The supply chain shocks keep coming. In what is now a largely post-pandemic world, we now have geopolitical instability (Ukraine-Russia and China-Taiwan), rampant fuel and cost inflation and legacy disruption from COVID-19. Multinational companies who are succeeding in navigating this uncertain landscape have one thing in common: supply chain management excellence.
The manufacturing companies listed here (and, of course, countless others who are not listed) are purpose-driven organisations with customer needs very much in their sights. Most have also deployed digital transformation technologies across key part of their supply chains.
Top manufacturing supply chains: Nike
Nike believes collaboration is critical to improving industry standards, working conditions and issue resolution. The company is committed to upping standards and working conditions.
The company says: “Today, we are working with a wide range of partners, including our suppliers, other businesses, governments, multi-stakeholder organisations, unions, civil society organisations and others to address risks and to strengthen the resiliency and capability of our supply chain."
Top manufacturing supply chains: AbbVie
AbbVie has battled pandemic challenges by making real-time transportation visibility a key part of supply chain visibility, the goal being to improve agility and customer experience.
AbbVie has something it calls the Sustainable Supply Chain Programme, through which it buys goods and services from 56,000 suppliers. It says it works with its supplier network "to ensure quality, compliance and social responsibility".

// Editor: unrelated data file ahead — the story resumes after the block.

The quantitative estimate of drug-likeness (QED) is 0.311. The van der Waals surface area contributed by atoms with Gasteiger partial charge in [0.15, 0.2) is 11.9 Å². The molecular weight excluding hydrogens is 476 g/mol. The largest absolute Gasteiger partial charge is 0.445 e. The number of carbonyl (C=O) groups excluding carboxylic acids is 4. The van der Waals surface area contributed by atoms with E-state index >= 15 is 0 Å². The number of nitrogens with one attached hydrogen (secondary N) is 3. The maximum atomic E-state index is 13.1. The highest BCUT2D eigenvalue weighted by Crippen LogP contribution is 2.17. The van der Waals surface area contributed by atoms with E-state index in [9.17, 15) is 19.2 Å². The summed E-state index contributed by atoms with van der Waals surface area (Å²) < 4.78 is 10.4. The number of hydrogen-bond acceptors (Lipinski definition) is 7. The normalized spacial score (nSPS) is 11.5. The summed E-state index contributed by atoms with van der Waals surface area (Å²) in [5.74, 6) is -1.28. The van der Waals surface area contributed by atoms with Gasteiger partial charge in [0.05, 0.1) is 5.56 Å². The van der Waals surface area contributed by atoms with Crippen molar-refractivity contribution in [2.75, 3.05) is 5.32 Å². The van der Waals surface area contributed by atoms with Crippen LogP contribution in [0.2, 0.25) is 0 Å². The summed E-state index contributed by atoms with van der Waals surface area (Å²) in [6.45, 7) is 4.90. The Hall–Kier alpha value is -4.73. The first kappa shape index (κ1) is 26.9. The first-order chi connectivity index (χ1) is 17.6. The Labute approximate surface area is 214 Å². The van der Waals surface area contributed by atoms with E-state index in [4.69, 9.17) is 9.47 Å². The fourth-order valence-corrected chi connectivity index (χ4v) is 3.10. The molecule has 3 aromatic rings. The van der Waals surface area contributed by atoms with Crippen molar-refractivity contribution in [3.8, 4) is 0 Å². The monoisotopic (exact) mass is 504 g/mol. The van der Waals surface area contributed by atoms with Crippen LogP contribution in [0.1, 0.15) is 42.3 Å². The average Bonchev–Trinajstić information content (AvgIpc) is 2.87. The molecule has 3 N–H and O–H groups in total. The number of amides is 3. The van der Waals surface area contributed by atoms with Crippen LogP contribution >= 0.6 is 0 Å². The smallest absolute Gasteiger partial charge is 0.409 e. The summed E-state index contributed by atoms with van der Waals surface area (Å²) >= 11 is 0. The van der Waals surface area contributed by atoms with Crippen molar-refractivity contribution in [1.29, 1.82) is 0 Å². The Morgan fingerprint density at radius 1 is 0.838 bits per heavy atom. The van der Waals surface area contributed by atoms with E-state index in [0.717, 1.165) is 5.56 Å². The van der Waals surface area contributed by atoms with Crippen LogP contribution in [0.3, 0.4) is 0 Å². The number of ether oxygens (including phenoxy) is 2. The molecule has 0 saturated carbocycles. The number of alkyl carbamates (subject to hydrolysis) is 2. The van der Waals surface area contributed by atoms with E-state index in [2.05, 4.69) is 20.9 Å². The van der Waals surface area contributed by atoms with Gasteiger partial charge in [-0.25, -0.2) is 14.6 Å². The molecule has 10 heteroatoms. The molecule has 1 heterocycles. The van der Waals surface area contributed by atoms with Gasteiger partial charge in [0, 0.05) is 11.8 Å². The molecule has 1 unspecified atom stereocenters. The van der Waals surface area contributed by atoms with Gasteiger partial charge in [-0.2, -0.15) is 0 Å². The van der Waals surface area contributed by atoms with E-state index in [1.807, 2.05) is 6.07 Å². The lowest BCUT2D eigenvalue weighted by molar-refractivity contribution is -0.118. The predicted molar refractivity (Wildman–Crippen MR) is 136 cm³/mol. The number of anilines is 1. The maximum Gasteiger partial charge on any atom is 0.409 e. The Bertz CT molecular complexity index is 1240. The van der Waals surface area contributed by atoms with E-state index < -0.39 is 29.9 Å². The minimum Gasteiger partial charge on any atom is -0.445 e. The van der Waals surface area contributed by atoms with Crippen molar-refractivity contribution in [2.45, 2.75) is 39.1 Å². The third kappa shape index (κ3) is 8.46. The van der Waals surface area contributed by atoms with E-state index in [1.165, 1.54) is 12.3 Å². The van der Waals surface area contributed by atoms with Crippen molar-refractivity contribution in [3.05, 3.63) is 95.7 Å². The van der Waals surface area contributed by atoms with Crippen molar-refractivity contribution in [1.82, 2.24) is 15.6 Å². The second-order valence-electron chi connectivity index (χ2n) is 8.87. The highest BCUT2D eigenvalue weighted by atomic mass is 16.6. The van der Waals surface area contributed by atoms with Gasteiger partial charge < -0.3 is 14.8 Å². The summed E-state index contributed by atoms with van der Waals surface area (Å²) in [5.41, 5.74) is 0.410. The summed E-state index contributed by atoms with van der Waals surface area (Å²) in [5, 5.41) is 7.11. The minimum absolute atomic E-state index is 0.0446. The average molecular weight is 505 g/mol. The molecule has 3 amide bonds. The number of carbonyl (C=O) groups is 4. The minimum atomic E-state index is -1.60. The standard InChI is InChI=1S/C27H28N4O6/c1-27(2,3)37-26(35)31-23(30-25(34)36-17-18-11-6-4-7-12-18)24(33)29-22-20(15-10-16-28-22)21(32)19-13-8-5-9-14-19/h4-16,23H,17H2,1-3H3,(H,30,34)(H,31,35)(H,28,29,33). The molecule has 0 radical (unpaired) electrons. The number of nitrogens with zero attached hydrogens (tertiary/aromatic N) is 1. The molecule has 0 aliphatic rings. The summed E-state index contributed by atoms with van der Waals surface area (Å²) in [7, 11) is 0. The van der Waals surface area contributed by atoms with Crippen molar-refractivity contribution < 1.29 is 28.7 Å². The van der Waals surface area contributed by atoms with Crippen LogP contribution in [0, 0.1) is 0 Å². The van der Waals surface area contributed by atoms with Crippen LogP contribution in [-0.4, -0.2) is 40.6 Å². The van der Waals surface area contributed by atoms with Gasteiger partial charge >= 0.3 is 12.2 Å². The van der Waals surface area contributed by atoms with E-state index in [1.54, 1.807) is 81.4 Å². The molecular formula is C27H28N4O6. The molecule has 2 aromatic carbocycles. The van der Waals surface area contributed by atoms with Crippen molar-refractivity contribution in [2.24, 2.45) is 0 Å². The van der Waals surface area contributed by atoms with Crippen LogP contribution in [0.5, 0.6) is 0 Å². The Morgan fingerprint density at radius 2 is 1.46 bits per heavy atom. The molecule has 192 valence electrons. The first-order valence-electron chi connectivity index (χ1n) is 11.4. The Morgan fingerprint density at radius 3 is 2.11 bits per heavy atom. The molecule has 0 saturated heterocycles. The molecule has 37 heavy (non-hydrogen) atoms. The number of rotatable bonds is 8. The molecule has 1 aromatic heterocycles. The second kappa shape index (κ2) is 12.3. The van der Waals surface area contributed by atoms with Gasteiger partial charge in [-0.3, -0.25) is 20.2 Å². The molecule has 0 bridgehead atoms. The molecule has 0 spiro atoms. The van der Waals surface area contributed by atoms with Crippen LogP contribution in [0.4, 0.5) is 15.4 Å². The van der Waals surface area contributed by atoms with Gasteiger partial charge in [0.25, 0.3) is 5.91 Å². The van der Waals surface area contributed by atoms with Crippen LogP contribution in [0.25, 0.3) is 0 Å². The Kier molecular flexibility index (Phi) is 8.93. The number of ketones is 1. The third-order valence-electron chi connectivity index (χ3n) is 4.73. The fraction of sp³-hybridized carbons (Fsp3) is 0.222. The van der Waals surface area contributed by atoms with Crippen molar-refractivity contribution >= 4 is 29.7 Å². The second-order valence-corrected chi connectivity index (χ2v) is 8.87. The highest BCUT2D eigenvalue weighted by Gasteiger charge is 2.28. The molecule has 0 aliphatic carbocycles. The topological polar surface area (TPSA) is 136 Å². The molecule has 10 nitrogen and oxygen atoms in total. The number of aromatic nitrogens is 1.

Top manufacturing supply chains: Alibaba
Alibaba provides the tech infrastructure and marketing know-how to help brands become more efficient in the way they market, sell and operate,
As for its own supply chain, Alibaba shows leadership in supply chain sustainability, by integrating a closed-loop recycling system into its operations. It also Innovates around manufacture product design, to improve efficiency and reduce carbon load.
“We aspire to be a good company, and aim to build the future infrastructure of commerce,” says owner Daniel Zhang
Top manufacturing supply chains: L’Oréal
L’Oréal has a century of experience in the cosmetics industry, but despite its rich history is very forward-looking. It has made great progress in its supply chain transformation, focusing its efforts on what it dubs 'agile beauty', 'services beauty' and 'digital beauty'.
Francisco Garcia Fornaro, Chief Supply Chain Officer at L’Oréal, says the company's transformation strategy “is made possible thanks to the strong commitment and incredible drive of our teams".
Top manufacturing supply chains: PepsiCo
As one of the world's biggest producers of food and drink, PepsiCo is committed to high-quality raw materials, and demands much of its thousands of value chain vendors.
It has invested heavily in digital tools and advanced tech, and takes a collaborative and integrated approach to supply chain management, by distributing products by product characteristics, local trade practices and customer needs.
Top manufacturing supply chains: Intel
Intel’s supply chain strategy is underpinned by technology solutions for customers that “unleash the potential of data”. Areas in which Intel focuses include: Fighting slavery and human trafficking; Responsible sourcing around raw materials; Cutting carbon loads; and increasing diversity and inclusion in the supply chain.
Intel says that, through leadership and collaboration with suppliers and stakeholders, it is "accelerating responsible standards and accountability across industries".